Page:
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While I spend much of my time advocating and evangelizing for technology, software development, testing, and the application lifecycle, I have an enthusiastic avocation, that of a mystery novelist. I simply find freedom and mental escape in building my own worlds, creating complex puzzles, and interacting with the characters I create.
It has been a long time coming, but last night I pushed the button to self-publish my novel Dead Code to the Amazon Kindle platform. As the title implies, it’s a tech mystery surrounding a series of murders at a fledgling software company. It weighs in at about 107,000 words, and will be available for download on Amazon for $2.99 US, or the equivalent in other currencies (Amazon sets those prices based on applicable exchange rates).
Dead Code was substantially finished about ten years ago, but I have only recently dusted it off, cleaned it up, and updated it for publishing.
Self-publishing is a challenge, but unless you are an established author, or a brilliant writer, or have a benefactor or simply very good luck, it is probably the best way of getting known as a new author. Now I have to get to work marketing it, which is the real challenge for any author, whether independently published or published with an established publishing company.
I’ll have the link to Dead Code up on my website in a day or two. In the meantime, you can read the first three chapters there. I have other works coming, in time, but certainly less than another ten years.
Requiem for Radio Shack June 14, 2014Posted by Peter Varhol in Technology and Culture.
Tags: electronics, Radio Shack
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Most of what I did in electronics in my youth (circa early 1970s and beyond) was what I could scrounge together and purchase for a dollar or two here and there. Much of that was purchased at Radio Shack; while I grew up in a rural environment, there was a store within riding distance on my bicycle. I used to get all the Radio Shack catalogs in the mail, and was impressed at the rate they added new stores and electronics.
I majored in the liberal arts as an undergraduate in college, and joined the Air Force, leading my life in a particular direction. Had it not been that direction, I’ve told many people over the years that I probably would have started out as an assistant manager at a Radio Shack. Radio Shack had the hobbyist reputation and technical cachet that I instinctively knew that I wanted at that early age.
Today, Radio Shack looks to be on its last legs. I confess that I haven’t been there much over the last few years, mostly a few times to purchase power adapters, and once a USB turntable (yes, I still have a significant collection of LPs which I am trying to convert to MP3).
But power adapters cost 70 percent less on Amazon, and I’m pretty sure I can get anything I need in the way of electronic components on Amazon or elsewhere. And if you browse a local Radio Shack today (yes, there is one in my town), there is little an electronic hobbyist might want to see. And there are far too many cell phones, which you can get practically anywhere. Simply put, there seems little reason for Radio Shack to exist in its current form.
I’m not a sentimental person by any means, and economically I believe in Schumpeter’s concept of creative destruction. Still, I feel a loss at the decline and eventual closure of Radio Shack. I feel more for what they have become, less a distinctive destination than an accidental stopover. I realize that there may not be a viable business as a hobbyist store anymore, but they have made years of wrong decisions of what they should become.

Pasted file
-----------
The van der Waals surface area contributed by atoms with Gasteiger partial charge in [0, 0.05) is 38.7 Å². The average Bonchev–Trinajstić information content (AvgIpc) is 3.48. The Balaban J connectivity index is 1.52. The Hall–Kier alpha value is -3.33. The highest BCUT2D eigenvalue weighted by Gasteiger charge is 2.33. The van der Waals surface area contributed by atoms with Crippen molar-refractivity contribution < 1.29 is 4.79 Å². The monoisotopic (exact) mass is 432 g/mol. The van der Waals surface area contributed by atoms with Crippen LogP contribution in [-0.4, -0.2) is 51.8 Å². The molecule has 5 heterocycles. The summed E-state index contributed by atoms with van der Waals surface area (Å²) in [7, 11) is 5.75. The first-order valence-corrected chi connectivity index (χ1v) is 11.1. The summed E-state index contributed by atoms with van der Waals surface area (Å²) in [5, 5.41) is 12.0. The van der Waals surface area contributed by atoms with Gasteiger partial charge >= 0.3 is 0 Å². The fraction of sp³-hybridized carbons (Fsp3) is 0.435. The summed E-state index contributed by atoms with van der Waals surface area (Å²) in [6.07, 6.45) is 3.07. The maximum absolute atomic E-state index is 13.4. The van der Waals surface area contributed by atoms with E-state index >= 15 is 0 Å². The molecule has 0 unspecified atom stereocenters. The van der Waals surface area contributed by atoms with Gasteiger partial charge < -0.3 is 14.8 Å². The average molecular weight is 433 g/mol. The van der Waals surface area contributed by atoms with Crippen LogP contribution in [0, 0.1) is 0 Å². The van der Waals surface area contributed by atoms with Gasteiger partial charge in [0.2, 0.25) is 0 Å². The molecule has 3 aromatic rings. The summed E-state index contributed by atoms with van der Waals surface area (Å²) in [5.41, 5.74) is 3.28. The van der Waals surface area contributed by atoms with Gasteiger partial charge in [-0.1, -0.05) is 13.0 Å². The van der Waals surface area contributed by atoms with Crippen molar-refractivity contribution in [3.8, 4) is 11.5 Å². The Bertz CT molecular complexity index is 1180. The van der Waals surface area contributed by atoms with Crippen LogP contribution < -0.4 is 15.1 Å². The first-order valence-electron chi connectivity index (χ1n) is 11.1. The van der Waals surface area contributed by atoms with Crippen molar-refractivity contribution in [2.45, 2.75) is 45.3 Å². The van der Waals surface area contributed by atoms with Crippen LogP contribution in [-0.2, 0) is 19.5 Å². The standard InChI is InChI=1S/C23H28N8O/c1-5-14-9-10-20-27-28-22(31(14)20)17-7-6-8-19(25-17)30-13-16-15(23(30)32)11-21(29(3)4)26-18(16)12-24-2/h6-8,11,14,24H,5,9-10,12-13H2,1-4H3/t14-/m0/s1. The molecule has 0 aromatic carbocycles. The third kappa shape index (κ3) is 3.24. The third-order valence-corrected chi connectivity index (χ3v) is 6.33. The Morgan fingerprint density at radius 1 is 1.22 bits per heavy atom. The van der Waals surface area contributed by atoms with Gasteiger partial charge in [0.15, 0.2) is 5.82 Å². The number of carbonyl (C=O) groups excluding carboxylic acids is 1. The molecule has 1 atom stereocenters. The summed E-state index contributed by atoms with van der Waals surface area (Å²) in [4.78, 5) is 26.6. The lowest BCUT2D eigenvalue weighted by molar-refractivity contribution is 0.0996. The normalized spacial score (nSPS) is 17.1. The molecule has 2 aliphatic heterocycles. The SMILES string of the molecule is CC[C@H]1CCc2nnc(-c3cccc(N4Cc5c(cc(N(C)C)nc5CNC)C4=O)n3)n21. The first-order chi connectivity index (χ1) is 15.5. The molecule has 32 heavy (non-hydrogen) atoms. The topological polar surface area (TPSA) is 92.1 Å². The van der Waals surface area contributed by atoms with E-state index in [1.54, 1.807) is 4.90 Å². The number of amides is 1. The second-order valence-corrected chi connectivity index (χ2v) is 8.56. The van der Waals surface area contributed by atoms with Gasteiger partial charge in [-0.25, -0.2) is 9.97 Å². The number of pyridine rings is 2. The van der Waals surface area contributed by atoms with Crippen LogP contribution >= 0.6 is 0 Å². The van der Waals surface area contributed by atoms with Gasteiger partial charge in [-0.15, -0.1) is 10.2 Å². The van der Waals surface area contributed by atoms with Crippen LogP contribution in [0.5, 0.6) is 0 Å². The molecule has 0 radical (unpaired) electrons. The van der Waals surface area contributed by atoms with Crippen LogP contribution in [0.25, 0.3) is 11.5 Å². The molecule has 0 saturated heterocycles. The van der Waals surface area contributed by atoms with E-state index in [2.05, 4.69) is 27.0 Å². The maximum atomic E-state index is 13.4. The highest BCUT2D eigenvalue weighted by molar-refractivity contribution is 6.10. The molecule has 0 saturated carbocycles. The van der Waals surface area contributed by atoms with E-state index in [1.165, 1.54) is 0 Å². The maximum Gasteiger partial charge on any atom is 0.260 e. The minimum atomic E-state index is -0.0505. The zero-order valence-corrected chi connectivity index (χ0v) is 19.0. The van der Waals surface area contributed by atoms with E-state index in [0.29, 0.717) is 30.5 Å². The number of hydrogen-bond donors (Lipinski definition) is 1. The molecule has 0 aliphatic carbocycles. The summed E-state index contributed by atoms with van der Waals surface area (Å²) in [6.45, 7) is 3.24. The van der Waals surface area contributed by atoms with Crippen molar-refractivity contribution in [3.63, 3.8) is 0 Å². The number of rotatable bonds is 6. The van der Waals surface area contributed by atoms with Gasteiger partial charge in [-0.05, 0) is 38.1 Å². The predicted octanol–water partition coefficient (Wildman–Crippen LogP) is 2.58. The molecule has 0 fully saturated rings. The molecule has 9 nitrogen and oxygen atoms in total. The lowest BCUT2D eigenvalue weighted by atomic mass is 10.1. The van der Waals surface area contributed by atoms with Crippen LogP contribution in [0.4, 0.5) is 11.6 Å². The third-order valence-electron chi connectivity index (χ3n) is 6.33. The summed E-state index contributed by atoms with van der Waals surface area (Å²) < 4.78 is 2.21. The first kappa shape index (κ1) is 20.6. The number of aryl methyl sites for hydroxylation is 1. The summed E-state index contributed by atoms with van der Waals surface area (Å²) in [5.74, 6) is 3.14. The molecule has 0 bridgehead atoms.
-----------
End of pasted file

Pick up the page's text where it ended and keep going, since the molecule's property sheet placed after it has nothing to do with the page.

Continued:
Is Going Rogue Good? June 10, 2014Posted by Peter Varhol in Technology and Culture.
Tags: BYOD, IT
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The June 9th Wall Street Journal included an article on the value of company staffers “going rogue” on IT. It used the usual arguments that employees will find a way to get their jobs done, with or without the help of IT. Most employees make an effort to keep to the organizational rules, which can be frustrating when the rules are slowing down or stopping progress. A few go off the reservation in order to bypass the frustration, finding their own solutions and surreptitiously installing them or using their home computers to get their work done.
But is that good for the company at large? One of the principal reasons for the existence of IT departments is to vet software for utility, quality, usability, and security, in order to protect the interests of the company. Using un-vetted software is an open invitation to compromise one or more of these goals.
But often IT goals seem to be at odds with employee productivity. I use Dropbox almost daily. I just rebuilt my personal website, using the freely-available BlueGriffon web design tool. I book travel on the airline’s website. Of course, some of these activities are for personal reasons, but I have done similar things while employed at various companies, too, as well as for my own business.
All too often, corporate IT is more in the business of making their own jobs manageable, rather than enabling those in the company who are supporting the business. IT could provide homegrown solutions like Dropbox that are within the company firewall and as secure as any other corporate software product. Or it can vet these tools as they become aware of their utility within the organization, even before users even start asking for it.
I’m sure there are proactive IT departments out there; I’ve just never encountered one. As organizational management adopts BYOD as a way to cut costs while increasing employee satisfaction, IT needs better strategies to help workers become more effective. My last employer required that I agree to have my personal phone wiped if I couldn’t remember my unlock password. Instead, I declined to use it for work email.
Employees wouldn’t have to go rogue if IT thought out a better balance between company and employee goals. Regrettably, I’m not holding my breath for that to happen.